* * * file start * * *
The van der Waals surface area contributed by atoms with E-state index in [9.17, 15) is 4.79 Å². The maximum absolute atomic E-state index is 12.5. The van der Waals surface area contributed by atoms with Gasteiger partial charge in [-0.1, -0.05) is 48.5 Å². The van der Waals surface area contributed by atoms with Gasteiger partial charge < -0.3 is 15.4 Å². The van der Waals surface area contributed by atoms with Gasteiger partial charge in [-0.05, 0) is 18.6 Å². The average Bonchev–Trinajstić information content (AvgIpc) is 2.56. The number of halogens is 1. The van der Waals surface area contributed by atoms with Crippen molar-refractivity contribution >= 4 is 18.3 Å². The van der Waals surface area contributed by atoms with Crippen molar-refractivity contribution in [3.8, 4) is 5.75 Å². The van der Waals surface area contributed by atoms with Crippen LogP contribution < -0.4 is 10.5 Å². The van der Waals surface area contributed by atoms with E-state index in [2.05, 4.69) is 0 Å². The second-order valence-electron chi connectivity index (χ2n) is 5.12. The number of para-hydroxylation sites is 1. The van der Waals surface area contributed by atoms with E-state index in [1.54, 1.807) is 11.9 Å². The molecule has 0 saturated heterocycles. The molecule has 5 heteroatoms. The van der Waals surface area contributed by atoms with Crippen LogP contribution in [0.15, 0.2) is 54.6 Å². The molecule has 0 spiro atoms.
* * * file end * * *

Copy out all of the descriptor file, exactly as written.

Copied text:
The van der Waals surface area contributed by atoms with E-state index in [9.17, 15) is 4.79 Å². The maximum absolute atomic E-state index is 12.5. The van der Waals surface area contributed by atoms with Gasteiger partial charge in [-0.1, -0.05) is 48.5 Å². The van der Waals surface area contributed by atoms with Gasteiger partial charge < -0.3 is 15.4 Å². The van der Waals surface area contributed by atoms with Gasteiger partial charge in [-0.05, 0) is 18.6 Å². The average Bonchev–Trinajstić information content (AvgIpc) is 2.56. The number of halogens is 1. The van der Waals surface area contributed by atoms with Crippen molar-refractivity contribution >= 4 is 18.3 Å². The van der Waals surface area contributed by atoms with Crippen molar-refractivity contribution in [3.8, 4) is 5.75 Å². The van der Waals surface area contributed by atoms with Crippen LogP contribution < -0.4 is 10.5 Å². The van der Waals surface area contributed by atoms with E-state index in [2.05, 4.69) is 0 Å². The second-order valence-electron chi connectivity index (χ2n) is 5.12. The number of para-hydroxylation sites is 1. The van der Waals surface area contributed by atoms with E-state index in [1.54, 1.807) is 11.9 Å². The molecule has 0 saturated heterocycles. The molecule has 5 heteroatoms. The van der Waals surface area contributed by atoms with Crippen LogP contribution in [0.15, 0.2) is 54.6 Å². The molecule has 0 spiro atoms.